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Movie Review: Perfect Stranger

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It was bound to happen. Halle Berry and Bruce Willis were at some point in time going to cross paths in a movie again. The last time it happened was in the lackluster The Last Boy Scout way back in 1991 when both were rising stars. Now in the prime (some may even say the decline) of their careers they reconnect with Perfect Stranger. The question, of course, is should they have bothered?

Perfect Stranger is a story about an investigative reporter, Rowena (Halle Berry), who begins to dig into the goings-ons of a wealthy and powerful advertising executive, Harrison Hill (Bruce Willis), whom she suspects of murder. This is because her friend Grace (Nicki Aycox) was unceremoniously dumped by Hill and was soon thereafter found brutally murdered. To aid her in her fact finding, Rowena elicits help from her hacker and tech geek friend, Miles (Giovanni Ribisi), while delving into the online world of dating and sex chat. Yeah, I know the plot sounds a bit quirky, yet it almost pulls it off. Here's why.

The actors are cast to their strengths. As usual, Bruce Willis plays the part of the pompous, egotistical, emotionless character exceptionally well. After all, he's been portraying these character types for years (see Sin City and The Fifth Element). Giovanni Ribisi once again finds himself playing a strange, outsiderish, yet highly motivated person (see Boiler Room and a few episodes of Friends). And of course who can forget the incredibly beautiful Halle Berry? Although she has done much better work (Monster's Ball), Ms. Berry manages to do a believable job in an otherwise forgettable role. With the correct pieces in place it is almost enough to overshadow a relatively boring movie.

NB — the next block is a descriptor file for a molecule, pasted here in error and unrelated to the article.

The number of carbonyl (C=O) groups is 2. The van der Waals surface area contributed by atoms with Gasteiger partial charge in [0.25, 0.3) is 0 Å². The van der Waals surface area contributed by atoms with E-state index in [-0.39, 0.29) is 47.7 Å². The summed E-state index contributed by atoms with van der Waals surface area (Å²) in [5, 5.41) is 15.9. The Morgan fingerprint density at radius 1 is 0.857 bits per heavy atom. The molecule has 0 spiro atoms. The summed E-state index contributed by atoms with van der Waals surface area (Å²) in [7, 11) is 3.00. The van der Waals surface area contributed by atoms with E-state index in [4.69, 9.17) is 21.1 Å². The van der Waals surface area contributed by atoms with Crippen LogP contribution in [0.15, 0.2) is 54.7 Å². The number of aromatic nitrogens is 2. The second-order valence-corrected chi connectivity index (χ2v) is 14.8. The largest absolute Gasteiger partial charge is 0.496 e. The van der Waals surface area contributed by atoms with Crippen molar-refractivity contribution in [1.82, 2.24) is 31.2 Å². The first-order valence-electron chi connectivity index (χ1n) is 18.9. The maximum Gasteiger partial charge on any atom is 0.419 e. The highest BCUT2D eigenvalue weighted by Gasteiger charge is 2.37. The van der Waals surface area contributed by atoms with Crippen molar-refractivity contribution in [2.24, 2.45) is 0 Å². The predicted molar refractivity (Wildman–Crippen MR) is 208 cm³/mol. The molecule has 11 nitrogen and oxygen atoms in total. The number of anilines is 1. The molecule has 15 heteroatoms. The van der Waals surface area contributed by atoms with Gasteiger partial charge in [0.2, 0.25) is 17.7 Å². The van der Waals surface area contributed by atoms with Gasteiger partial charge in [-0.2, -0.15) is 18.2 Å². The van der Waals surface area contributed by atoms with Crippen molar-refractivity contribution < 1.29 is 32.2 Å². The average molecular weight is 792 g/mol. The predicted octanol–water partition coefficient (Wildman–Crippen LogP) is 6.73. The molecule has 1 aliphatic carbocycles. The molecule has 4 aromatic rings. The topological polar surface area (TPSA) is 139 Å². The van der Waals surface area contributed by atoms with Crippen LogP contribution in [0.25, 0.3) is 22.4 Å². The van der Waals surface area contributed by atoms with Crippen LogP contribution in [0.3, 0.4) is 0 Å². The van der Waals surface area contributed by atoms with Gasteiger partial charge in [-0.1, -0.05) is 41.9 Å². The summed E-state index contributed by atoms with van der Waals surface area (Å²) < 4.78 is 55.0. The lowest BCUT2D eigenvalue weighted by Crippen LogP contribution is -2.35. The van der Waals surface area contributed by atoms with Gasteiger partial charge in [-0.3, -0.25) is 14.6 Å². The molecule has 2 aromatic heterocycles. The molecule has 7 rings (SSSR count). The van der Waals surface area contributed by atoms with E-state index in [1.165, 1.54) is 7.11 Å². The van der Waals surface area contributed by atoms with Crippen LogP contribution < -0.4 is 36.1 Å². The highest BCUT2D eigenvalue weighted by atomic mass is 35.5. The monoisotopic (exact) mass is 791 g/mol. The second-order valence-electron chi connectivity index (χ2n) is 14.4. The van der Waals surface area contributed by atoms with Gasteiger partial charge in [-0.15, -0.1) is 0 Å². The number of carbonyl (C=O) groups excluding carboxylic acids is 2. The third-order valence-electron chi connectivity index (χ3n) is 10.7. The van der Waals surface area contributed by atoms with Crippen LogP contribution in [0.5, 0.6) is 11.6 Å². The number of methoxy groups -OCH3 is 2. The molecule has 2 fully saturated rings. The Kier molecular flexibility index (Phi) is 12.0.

My main problem with Perfect Stranger is the slow, methodical pace at which it is told. There are far too many scenes where Rowena is sitting in front of a computer participating in some of the most boring sex talk I've ever seen. These scenes are meant to spotlight Hill's infidelity and unmask the underground culture, but instead it drags the movie to a near standstill. And while everyone in the civilized world is aware of Berry's sexiness, I found the moments of her getting dressed (bare back and leg shots) forced and — dare I say — unneeded (it hurt like hell to say that). It was almost as if the director (James Foley) felt the movie wouldn't stand on its own merits and he needed to add a few gratuitous flesh shots. I'm a firm believer, if you're going to show it — show it. Navel shots aren't intriguing, they're frustrating, especially when they don't add any flavor to the stew.

As for the final verdict, Perfect Stranger isn't as bad as it could have been or as good as it should have been. There are many developments throughout the movie that are rather easy to deduce. Luckily, the final plot twist provides an unexpected, albeit far-fetched, finale that makes up for the rest of the humdrum. With the plethora of thrillers already in theaters and scheduled for release this year, Perfect Stranger is an easy movie to skip, unless the draw of Bruce Willis or Halle Berry is too strong to resist. And if that is the case, what I say doesn’t matter to you one little bit.

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